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The Work of Art in the Age of Mechanical Reproduction (Penguin Great Ideas) by [Benjamin, Walter]
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The Work of Art in the Age of Mechanical Reproduction (Penguin Great Ideas) Kindle Edition

4.5 out of 5 stars 13 customer reviews

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Length: 128 pages

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Product Description

About the Author

Walter Bendix Schönflies Benjamin (1892 – 1940) was a German-Jewish Marxist literary critic, essayist, translator, and philosopher. He was at times associated with the Frankfurt School of critical theory and was also greatly inspired by the Marxism of Bertolt Brecht and Jewish mysticism as presented by Gershom Scholem.

Product details

  • Format: Kindle Edition
  • File Size: 592 KB
  • Print Length: 128 pages
  • Publisher: Penguin (7 Aug. 2008)
  • Sold by: Amazon Media EU S.à r.l.
  • Language: English
  • ASIN: B003P9XCNA
  • Text-to-Speech: Enabled
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  • Word Wise: Not Enabled
  • Enhanced Typesetting: Not Enabled
  • Average Customer Review: 4.5 out of 5 stars 13 customer reviews
  • Amazon Bestsellers Rank: #215,233 Paid in Kindle Store (See Top 100 Paid in Kindle Store)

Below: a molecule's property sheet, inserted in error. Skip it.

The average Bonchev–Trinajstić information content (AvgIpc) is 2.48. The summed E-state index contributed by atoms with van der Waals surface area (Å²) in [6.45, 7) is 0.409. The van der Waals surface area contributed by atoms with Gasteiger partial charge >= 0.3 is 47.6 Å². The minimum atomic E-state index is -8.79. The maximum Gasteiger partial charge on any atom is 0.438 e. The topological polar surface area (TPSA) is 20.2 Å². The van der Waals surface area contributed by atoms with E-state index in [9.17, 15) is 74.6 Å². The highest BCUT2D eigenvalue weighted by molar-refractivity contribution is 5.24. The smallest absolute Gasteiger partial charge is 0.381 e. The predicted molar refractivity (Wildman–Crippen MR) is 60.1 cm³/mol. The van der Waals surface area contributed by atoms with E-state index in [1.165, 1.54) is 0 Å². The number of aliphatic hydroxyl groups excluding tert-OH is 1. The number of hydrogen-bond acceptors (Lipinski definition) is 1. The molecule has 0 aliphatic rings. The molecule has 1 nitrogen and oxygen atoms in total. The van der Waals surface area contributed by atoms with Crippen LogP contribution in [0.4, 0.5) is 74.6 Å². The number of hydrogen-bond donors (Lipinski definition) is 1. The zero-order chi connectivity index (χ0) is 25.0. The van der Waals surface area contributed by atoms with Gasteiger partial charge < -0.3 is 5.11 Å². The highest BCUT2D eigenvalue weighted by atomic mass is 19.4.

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Format: Mass Market Paperback
I bought this book because my Aesthetics professor mentioned it in class. The first thing I noticed is that the cover is absolutely brilliant. As for the book itself, it consists of an essay about how the reproducibility of art changes the way we perceive it and how it relates to the mass media society. This is a classic essay but in my opinion it's still a great read today.

The book also includes two more essays, one on Kafka and another on Proust, which I found very interesting and insightful, albeit unexpected considering the book's title. I did find a few connections between these essays and the one on the mechanical reproduction of art, but not many. It's possible that I'm missing something, and this is definitely a book that I will re-read some time in the future.